|M.Sc Student||Julia Kalaev|
|Subject||Seismic Retrofitting of Wall Structures Using Viscous|
Dampers Mounted on a Few Stories
|Department||Department of Civil and Environmental Engineering||Supervisor||Professor Lavan Oren|
|Full Thesis text|
Recently, along with a generally increasing awareness of seismic risks among the structural engineering community regarding the enhancement of the seismic performance of new and existing structures, usage of seismic devices in new or retrofitted buildings in order to control the seismic response is on the rise.
One of the approaches of seismic retrofitting relies on fluid viscous dampers (FVD). Fluid dampers have several inherent advantages compared to other types of energy dissipation devices. One of them is that the output force of a fluid damper is out of phase with primary shearing and bending stresses in the structure due to displacements. This means that the damper can reduce both force related and displacement related responses while eliminating the need for strengthening pillars and foundations. In addition, absolute accelerations in the building are expected to be lower because FVDs improve the building’s response without significantly boosting structural stiffness.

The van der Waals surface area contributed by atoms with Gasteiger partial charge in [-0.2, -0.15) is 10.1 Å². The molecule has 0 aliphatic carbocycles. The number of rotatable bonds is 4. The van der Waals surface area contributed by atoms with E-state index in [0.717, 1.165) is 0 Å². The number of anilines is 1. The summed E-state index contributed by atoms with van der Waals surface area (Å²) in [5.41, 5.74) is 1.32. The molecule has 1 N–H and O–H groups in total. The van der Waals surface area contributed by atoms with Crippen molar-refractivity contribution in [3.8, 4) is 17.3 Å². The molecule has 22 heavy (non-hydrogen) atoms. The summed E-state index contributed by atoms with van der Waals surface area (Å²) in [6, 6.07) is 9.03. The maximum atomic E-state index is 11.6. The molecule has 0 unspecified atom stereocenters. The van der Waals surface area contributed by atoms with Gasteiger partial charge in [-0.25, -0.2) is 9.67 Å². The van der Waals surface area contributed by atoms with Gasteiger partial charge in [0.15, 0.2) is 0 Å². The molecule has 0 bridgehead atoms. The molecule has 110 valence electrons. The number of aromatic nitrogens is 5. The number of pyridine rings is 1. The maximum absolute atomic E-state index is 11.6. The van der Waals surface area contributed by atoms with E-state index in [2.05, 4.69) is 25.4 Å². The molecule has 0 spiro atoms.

Most of the research on design with seismic retrofitting was focused on framed structures. Some recent research was done also on wall structures indicating that FVDs could also lead to an efficient response reduction in these kinds of structures by mounting them in strategic locations. Since the cost of the dampers depends primarily on their number throughout the building appropriate initial design tools, which will lead to the minimum number of dampers and thus to the minimal retrofitting cost, are very important.
To further make this approach more attractive and cost-effective, it is the aim of this research to equip the engineer with insight and tools for the seismic design of viscously coupled walls or trusses with dampers located in discrete locations throughout the height. The study was conducted, and a discussion is presented, assuming dampers in up to two locations simultaneously. The controlling parameters of such systems and their effect on various responses of interest are first identified and analyzed. The results of this study are then presented in graphs that can be easily implemented in practice for the purpose of initial design. Furthermore, these results are discussed and some insight as to the most efficient locations for the damper is given.